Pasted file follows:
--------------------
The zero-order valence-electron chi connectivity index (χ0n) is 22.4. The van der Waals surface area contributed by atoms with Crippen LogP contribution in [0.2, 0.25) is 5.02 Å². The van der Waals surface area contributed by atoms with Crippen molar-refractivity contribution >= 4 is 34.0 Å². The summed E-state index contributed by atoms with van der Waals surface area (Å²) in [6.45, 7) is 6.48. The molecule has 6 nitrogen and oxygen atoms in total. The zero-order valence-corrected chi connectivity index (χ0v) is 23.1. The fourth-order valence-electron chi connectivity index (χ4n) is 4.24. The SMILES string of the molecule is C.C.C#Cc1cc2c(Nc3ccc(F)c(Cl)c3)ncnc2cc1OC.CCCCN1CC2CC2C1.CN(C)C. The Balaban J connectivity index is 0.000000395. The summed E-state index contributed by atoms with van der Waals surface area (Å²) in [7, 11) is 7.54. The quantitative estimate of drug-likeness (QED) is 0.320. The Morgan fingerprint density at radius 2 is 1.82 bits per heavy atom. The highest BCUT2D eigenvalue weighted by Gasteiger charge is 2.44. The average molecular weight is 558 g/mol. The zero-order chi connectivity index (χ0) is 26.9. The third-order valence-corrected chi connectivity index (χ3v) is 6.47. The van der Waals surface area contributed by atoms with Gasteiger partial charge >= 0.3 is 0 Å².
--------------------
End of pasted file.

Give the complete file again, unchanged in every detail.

The zero-order valence-electron chi connectivity index (χ0n) is 22.4. The van der Waals surface area contributed by atoms with Crippen LogP contribution in [0.2, 0.25) is 5.02 Å². The van der Waals surface area contributed by atoms with Crippen molar-refractivity contribution >= 4 is 34.0 Å². The summed E-state index contributed by atoms with van der Waals surface area (Å²) in [6.45, 7) is 6.48. The molecule has 6 nitrogen and oxygen atoms in total. The zero-order valence-corrected chi connectivity index (χ0v) is 23.1. The fourth-order valence-electron chi connectivity index (χ4n) is 4.24. The SMILES string of the molecule is C.C.C#Cc1cc2c(Nc3ccc(F)c(Cl)c3)ncnc2cc1OC.CCCCN1CC2CC2C1.CN(C)C. The Balaban J connectivity index is 0.000000395. The summed E-state index contributed by atoms with van der Waals surface area (Å²) in [7, 11) is 7.54. The quantitative estimate of drug-likeness (QED) is 0.320. The Morgan fingerprint density at radius 2 is 1.82 bits per heavy atom. The highest BCUT2D eigenvalue weighted by Gasteiger charge is 2.44. The average molecular weight is 558 g/mol. The zero-order chi connectivity index (χ0) is 26.9. The third-order valence-corrected chi connectivity index (χ3v) is 6.47. The van der Waals surface area contributed by atoms with Gasteiger partial charge >= 0.3 is 0 Å².